Force Wind speed Description Sea conditions Land conditions
0 < 0.3 m/s Calm Flat. Calm. Smoke rises vertically.
1 0.3–1.5 m/s Light air Ripples without crests. Smoke drift indicates wind direction. Leaves and wind vanes are stationary.
2 1.6–3.4 m/s Light breeze Small wavelets. Crests of glassy appearance, not breaking. Wind felt on exposed skin. Leaves rustle. Wind vanes begin to move
3 3.5–5.4 m/s Gentle breeze Large wavelets. Crests begin to break; scattered whitecaps. Leaves and small twigs constantly moving, light flags extended.
4 5.5–7.9 m/s Moderate breeze Small waves with breaking crests. Fairly frequent whitecaps. Dust and loose paper raised. Small branches begin to move.
5 8.0–10.7 m/s Fresh breeze Moderate waves of some length. Many whitecaps. Small amounts of spray. Branches of a moderate size move. Small trees in leaf begin to sway.
6 10.8–13.8 m/s Strong breeze Long waves begin to form. White foam crests are very frequent. Some airborne spray is present. Large branches in motion. Whistling heard in overhead wires. Umbrella use becomes difficult. Empty plastic bins tip over.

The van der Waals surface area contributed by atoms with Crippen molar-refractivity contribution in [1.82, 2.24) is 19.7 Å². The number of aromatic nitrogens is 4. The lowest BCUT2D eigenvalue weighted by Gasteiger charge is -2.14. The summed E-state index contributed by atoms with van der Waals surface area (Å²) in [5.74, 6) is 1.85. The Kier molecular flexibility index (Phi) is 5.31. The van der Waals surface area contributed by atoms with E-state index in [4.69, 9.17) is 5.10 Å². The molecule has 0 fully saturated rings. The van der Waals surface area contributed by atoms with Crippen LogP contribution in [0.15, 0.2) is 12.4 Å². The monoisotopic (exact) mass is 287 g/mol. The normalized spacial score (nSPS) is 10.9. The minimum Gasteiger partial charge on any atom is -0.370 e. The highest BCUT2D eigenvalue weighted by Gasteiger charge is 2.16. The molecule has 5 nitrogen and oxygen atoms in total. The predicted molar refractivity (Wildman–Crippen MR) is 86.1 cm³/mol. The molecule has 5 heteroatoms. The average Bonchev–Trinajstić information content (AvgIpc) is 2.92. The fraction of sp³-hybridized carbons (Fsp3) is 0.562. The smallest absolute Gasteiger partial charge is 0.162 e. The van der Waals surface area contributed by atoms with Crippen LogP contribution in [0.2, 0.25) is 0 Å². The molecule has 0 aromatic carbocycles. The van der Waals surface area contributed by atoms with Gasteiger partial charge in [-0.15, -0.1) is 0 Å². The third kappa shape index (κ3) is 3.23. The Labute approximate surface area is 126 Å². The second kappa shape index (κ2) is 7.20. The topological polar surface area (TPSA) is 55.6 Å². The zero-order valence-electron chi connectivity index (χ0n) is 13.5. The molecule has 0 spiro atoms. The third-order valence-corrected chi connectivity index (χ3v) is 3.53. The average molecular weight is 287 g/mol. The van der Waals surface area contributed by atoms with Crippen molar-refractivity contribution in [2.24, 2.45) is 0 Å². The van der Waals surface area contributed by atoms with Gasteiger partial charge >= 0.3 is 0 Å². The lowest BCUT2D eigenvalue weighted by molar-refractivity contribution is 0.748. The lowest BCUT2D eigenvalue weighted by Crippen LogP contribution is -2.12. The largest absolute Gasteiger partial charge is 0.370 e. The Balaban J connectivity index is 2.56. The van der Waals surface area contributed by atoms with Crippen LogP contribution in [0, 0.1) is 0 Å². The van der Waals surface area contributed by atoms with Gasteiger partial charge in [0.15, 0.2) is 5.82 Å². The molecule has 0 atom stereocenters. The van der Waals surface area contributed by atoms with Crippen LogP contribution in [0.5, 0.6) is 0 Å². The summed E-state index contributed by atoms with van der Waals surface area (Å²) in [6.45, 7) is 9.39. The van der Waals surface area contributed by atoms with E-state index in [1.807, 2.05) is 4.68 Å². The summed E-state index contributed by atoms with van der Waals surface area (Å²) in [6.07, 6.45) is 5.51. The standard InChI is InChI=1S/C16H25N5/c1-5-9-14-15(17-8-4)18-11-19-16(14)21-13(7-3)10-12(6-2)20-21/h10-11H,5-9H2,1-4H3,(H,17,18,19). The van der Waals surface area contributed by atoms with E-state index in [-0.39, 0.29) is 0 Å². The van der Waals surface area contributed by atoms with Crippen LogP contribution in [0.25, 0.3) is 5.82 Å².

7 13.9–17.1 m/s High wind, moderate gale, near gale Sea heaps up. Some foam from breaking waves is blown into streaks along wind direction. Moderate amounts of airborne spray. Whole trees in motion. Effort needed to walk against the wind.
8 17.2–20.7 m/s Gale, fresh gale Moderately high waves with breaking crests forming spindrift. Well-marked streaks of foam are blown along wind direction. Considerable airborne spray. Some twigs broken from trees. Cars veer on road. Progress on foot is seriously impeded.
9 20.8–24.4 m/s Strong gale High waves whose crests sometimes roll over. Dense foam is blown along wind direction. Large amounts of airborne spray may begin to reduce visibility. Some branches break off trees, and some small trees blow over. Construction/temporary signs and barricades blow over.
10 24.5–28.4 m/s Storm, whole gale Very high waves with overhanging crests. Large patches of foam from wave crests give the sea a white appearance. Considerable tumbling of waves with heavy impact. Large amounts of airborne spray reduce visibility. Trees are broken off or uprooted, structural damage likely.
11 28.5–32.6 m/s Violent storm Exceptionally high waves. Very large patches of foam, driven before the wind, cover much of the sea surface. Very large amounts of airborne spray severely reduce visibility. Widespread vegetation and structural damage likely.
12 ≥ 32.7 m/s Hurricane Huge waves. Sea is completely white with foam and spray. Air is filled with driving spray, greatly reducing visibility. Severe widespread damage to vegetation and structures. Debris and unsecured objects are hurled about.

Source: Wikipedia

/Alex